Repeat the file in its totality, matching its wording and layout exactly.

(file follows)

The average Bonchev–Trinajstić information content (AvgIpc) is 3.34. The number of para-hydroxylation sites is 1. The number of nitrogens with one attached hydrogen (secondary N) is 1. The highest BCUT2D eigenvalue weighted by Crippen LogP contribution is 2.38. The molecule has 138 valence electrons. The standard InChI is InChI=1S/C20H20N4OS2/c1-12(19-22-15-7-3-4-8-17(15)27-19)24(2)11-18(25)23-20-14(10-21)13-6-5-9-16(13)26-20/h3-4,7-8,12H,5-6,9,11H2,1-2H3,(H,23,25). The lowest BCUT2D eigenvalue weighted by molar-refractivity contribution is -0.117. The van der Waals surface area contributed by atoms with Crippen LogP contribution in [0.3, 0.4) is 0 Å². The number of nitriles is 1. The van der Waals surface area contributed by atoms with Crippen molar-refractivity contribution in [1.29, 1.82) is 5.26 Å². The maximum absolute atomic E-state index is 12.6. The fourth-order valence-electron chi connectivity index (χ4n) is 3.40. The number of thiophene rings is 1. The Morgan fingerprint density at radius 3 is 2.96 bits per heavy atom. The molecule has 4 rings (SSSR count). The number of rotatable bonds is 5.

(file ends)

The average Bonchev–Trinajstić information content (AvgIpc) is 3.34. The number of para-hydroxylation sites is 1. The number of nitrogens with one attached hydrogen (secondary N) is 1. The highest BCUT2D eigenvalue weighted by Crippen LogP contribution is 2.38. The molecule has 138 valence electrons. The standard InChI is InChI=1S/C20H20N4OS2/c1-12(19-22-15-7-3-4-8-17(15)27-19)24(2)11-18(25)23-20-14(10-21)13-6-5-9-16(13)26-20/h3-4,7-8,12H,5-6,9,11H2,1-2H3,(H,23,25). The lowest BCUT2D eigenvalue weighted by molar-refractivity contribution is -0.117. The van der Waals surface area contributed by atoms with Crippen LogP contribution in [0.3, 0.4) is 0 Å². The number of nitriles is 1. The van der Waals surface area contributed by atoms with Crippen molar-refractivity contribution in [1.29, 1.82) is 5.26 Å². The maximum absolute atomic E-state index is 12.6. The fourth-order valence-electron chi connectivity index (χ4n) is 3.40. The number of thiophene rings is 1. The Morgan fingerprint density at radius 3 is 2.96 bits per heavy atom. The molecule has 4 rings (SSSR count). The number of rotatable bonds is 5.